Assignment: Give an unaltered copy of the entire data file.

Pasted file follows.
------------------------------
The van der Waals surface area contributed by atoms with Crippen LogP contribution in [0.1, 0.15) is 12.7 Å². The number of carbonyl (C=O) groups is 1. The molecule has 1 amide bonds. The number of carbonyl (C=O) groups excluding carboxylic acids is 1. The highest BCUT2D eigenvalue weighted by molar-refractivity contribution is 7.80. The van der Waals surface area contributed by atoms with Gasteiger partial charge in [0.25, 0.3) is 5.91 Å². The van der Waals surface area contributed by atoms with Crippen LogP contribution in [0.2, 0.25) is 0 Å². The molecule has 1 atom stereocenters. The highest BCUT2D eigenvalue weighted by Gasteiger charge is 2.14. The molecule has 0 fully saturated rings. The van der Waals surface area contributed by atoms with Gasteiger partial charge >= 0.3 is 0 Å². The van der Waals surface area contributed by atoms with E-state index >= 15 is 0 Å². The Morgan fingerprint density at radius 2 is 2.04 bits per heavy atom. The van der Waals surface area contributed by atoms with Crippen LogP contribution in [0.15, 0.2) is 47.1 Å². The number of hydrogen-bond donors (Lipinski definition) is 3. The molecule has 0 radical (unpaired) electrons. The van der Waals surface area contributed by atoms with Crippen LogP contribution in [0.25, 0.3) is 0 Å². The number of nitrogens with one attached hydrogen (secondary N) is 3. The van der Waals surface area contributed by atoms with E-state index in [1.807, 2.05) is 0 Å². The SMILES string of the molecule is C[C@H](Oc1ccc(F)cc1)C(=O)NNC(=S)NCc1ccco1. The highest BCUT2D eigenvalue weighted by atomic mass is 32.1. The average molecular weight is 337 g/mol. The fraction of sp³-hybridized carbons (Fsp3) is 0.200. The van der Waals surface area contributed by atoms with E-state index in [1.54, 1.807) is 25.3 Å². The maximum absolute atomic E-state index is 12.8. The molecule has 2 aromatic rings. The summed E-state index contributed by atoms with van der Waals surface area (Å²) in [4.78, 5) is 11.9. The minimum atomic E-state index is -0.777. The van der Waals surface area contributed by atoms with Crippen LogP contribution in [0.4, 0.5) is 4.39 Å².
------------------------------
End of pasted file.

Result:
The van der Waals surface area contributed by atoms with Crippen LogP contribution in [0.1, 0.15) is 12.7 Å². The number of carbonyl (C=O) groups is 1. The molecule has 1 amide bonds. The number of carbonyl (C=O) groups excluding carboxylic acids is 1. The highest BCUT2D eigenvalue weighted by molar-refractivity contribution is 7.80. The van der Waals surface area contributed by atoms with Gasteiger partial charge in [0.25, 0.3) is 5.91 Å². The van der Waals surface area contributed by atoms with Crippen LogP contribution in [0.2, 0.25) is 0 Å². The molecule has 1 atom stereocenters. The highest BCUT2D eigenvalue weighted by Gasteiger charge is 2.14. The molecule has 0 fully saturated rings. The van der Waals surface area contributed by atoms with Gasteiger partial charge >= 0.3 is 0 Å². The van der Waals surface area contributed by atoms with E-state index >= 15 is 0 Å². The Morgan fingerprint density at radius 2 is 2.04 bits per heavy atom. The van der Waals surface area contributed by atoms with Crippen LogP contribution in [0.15, 0.2) is 47.1 Å². The number of hydrogen-bond donors (Lipinski definition) is 3. The molecule has 0 radical (unpaired) electrons. The van der Waals surface area contributed by atoms with Crippen LogP contribution in [0.25, 0.3) is 0 Å². The number of nitrogens with one attached hydrogen (secondary N) is 3. The van der Waals surface area contributed by atoms with E-state index in [1.807, 2.05) is 0 Å². The SMILES string of the molecule is C[C@H](Oc1ccc(F)cc1)C(=O)NNC(=S)NCc1ccco1. The highest BCUT2D eigenvalue weighted by atomic mass is 32.1. The average molecular weight is 337 g/mol. The fraction of sp³-hybridized carbons (Fsp3) is 0.200. The van der Waals surface area contributed by atoms with E-state index in [1.54, 1.807) is 25.3 Å². The maximum absolute atomic E-state index is 12.8. The molecule has 2 aromatic rings. The summed E-state index contributed by atoms with van der Waals surface area (Å²) in [4.78, 5) is 11.9. The minimum atomic E-state index is -0.777. The van der Waals surface area contributed by atoms with Crippen LogP contribution in [0.4, 0.5) is 4.39 Å².